The 15 Improvisations were among Poulenc's favourite piano works. Composed intermittently between 1932 and 1959, they contain some of his most dazzling and memorable music. In the first, the musicologist Pierrette Mari hears a bouncing elf performing gleeful pirouettes. The second, dedicated to the composer Louis Durey, is tenderly lyrical. We hear laughter and whimsy in the third, and in the fourth the percussive rhythm and frenetic dance-like mood are perhaps in homage to Prokofiev. The fifth, with its chromaticism and syncopation, is dedicated to Georges Auric. It is followed by a sixth, a characteristic bugle-call march in ancient style. The opulent seventh opens in Poulenc's child-like style, yet blossoms with much outgoing passion. Pierrette Mari imagines, in the eighth, "opening a toy box and discovering a tin soldier in love with a pretty doll.” The ninth is a perpetuum mobile, while the tenth, subtitled Eloge de Gammes" (‘In Praise of Scales’), is a whimsical view of what an exercise should be. The eleventh is short, simple and naive, and the twelfth, Hommage à Schubert, imitates a typical Schubert waltz melody, imbuing it with Poulenc's own wry Parisian wit. One of the most beautiful of the series is the thirteenth, which is full of nostalgic tenderness. Several interesting themes flow together in the sensitive fourteenth. The last of the series, Hommage à Edith Piaf, is a haunting portrait of the French singer and actress. After a lovely introduction, Poulenc mimics the theme "c'est une chanson qui te ressemble..." and provides an unforgettably poignant picture of a great musical personality, a symbol of Paris itself.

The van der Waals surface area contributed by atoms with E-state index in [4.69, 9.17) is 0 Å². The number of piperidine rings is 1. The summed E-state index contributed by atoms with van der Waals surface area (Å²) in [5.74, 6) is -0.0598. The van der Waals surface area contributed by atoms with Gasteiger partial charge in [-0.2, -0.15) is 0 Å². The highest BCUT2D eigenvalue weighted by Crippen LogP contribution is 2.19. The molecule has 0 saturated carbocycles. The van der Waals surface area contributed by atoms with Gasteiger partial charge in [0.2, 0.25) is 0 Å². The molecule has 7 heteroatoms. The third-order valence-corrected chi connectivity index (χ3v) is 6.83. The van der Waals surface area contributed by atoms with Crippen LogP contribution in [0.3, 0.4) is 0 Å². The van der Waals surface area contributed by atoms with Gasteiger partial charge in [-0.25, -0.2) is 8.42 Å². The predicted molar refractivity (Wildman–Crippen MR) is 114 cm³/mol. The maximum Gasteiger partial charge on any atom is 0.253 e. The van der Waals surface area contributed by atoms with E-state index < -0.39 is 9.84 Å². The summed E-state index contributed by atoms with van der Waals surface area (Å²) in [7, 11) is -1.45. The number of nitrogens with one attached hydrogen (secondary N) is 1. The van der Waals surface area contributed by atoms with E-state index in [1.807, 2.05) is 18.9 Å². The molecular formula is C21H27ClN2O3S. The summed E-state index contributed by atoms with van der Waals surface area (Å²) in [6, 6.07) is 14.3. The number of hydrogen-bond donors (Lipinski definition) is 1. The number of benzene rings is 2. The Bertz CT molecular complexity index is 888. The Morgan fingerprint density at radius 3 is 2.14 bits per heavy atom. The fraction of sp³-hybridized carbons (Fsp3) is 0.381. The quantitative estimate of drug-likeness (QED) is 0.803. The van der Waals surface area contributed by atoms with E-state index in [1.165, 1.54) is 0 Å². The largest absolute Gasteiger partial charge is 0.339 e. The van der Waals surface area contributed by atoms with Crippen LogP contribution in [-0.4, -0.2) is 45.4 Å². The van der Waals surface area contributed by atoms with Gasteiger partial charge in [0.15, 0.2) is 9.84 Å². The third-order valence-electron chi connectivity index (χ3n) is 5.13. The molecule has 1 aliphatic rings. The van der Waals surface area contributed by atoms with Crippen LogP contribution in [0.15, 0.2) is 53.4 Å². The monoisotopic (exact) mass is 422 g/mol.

The Trois pièces from 1928 were dedicated to Ricardo Viñes, originally conceived as a set of three pastorales, composed in 1918. Poulenc retained the first Pastorale and combined it with two newly-composed movements. In 1953 he revised the score again. The opening Pastorale carries the direction calme et mystérieux and creates an impressionistic atmosphere full of soft dissonances. The Hymne, in E flat major, is grandiose, severe and solemn, while the Toccata is a bravura piece involving crossed hands, broken chord figures and oscillating melodies. Often performed by Vladimir Horowitz, it is a brilliant piano piece, full of unbounded joie de vivre.